- The Narrator of Who Stole Mona Lisa? (2010) by Ruthie Knapp and Jill McElmurry is the Mona Lisa itself. The narration starts from the time Leonardo da Vinci painted the Mona Lisa and includes the robbery in 1911 of the Louvre in Paris.
- The Narrator in The Peace Tree from Hiroshima: The Little Bonsai with a Big Story (2015) by Sandra Moore and Kazumi Wilds is a 300-year-old bonsai tree. The tree belonged to a Japanese family in Hiroshima before it got donated to the National Arboretum in Washington DC, as a gesture of friendship between America and Japan to celebrate the American Bicentennial.
- A most recent example is A Home Again (2021) by Colleen Rowan Kosinski and Valeria Docampo. The Narrator is the building and for example, it says:
- In The Smart Cookie (2021) by Jory John and Pete Oswald, the Narrator is the cookie itself.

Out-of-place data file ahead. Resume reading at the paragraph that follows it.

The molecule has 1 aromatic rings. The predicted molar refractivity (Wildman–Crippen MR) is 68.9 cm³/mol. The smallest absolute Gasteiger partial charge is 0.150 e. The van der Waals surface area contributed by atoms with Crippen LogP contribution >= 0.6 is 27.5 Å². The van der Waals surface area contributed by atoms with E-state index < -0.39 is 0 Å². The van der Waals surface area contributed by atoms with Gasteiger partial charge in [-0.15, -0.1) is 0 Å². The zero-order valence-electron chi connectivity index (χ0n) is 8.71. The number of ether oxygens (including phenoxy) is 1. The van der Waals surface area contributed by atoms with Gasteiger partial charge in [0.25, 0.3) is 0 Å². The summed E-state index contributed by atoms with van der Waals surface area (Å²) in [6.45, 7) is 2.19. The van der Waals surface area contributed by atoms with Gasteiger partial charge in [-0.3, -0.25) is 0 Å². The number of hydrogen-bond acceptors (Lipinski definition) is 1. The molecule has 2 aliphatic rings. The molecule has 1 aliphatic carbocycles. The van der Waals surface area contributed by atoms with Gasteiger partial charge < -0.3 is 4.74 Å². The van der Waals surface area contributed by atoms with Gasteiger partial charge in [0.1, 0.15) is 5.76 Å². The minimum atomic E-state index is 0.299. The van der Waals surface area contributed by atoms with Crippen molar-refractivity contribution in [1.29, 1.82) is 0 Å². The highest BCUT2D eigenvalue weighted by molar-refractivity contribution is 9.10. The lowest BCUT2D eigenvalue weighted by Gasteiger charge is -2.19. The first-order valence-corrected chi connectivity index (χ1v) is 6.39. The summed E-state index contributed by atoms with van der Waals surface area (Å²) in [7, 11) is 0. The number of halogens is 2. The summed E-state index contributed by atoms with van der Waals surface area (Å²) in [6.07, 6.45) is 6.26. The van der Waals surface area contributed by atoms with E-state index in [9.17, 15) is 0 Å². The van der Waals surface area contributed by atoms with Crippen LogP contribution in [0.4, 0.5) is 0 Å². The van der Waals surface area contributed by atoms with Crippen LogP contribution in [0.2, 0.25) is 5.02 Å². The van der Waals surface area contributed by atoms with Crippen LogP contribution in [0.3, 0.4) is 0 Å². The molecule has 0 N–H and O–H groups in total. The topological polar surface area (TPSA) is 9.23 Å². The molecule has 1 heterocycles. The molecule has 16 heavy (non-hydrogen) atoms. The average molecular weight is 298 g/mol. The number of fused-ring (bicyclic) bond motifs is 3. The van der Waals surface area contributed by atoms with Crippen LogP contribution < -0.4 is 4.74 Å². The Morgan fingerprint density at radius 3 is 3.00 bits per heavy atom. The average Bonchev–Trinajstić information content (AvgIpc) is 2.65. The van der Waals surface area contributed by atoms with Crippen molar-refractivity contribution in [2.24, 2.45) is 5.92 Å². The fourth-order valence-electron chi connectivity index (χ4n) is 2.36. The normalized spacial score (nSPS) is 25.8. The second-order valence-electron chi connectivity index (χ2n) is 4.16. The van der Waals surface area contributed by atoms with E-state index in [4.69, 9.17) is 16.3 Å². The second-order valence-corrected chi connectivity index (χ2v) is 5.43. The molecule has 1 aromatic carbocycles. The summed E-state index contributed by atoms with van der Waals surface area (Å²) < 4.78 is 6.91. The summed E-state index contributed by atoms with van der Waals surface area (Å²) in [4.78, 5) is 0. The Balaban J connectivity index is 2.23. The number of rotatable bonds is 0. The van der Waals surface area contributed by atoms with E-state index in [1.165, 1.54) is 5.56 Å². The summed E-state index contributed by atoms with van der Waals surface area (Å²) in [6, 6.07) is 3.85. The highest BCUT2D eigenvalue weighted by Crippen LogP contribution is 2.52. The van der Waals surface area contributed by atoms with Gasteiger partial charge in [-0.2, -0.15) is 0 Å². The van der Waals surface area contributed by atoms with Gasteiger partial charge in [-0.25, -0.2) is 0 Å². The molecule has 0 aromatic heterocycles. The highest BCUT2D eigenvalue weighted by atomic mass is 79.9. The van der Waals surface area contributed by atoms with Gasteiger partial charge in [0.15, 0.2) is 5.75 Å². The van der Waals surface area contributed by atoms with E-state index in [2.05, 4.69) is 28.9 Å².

- Another very interesting Narrator is in Two Grooms on a Cake: The Story of America’s First Gay Wedding (2021) by Rob Sanders and Robbie Cathro. The two groom figurines on the top of the cake are the Narrators. They say:
Another amazing fact to learn from this book is its POV. The book is written in first-person plural POV (you see the pronoun we, ours, etc). If you want to read examples about other types of POVs, please read this blog post I wrote before.
- Another example of an inanimate Narrator by the same author is Stonewall: A Building. an Uprising. a Revolution (2019) by Rob Sanders and Jamey Christoph. This book is also written in first-person plural POV.
- The Narrator of A Page in the Wind (2018) by José Sanabria and María Laura Díaz Domínguez is a newspaper whose pages are gone with the wind. The newspaper tells the reader what happens to each page.
- Would you believe that even a bath tap can become the Narrator? Read I’m Terrified of Bath Time (2022) by Simon Rich and Tom Toro. The story is about a bath that is afraid of the shouts and cries of the child while taking a bath.
The story is about a bath that is afraid of the shouts and cries of the child while taking a bath. The book is brimmed with humor:
If you know of any more picture books with inanimate narrators, please let me know in the comments below.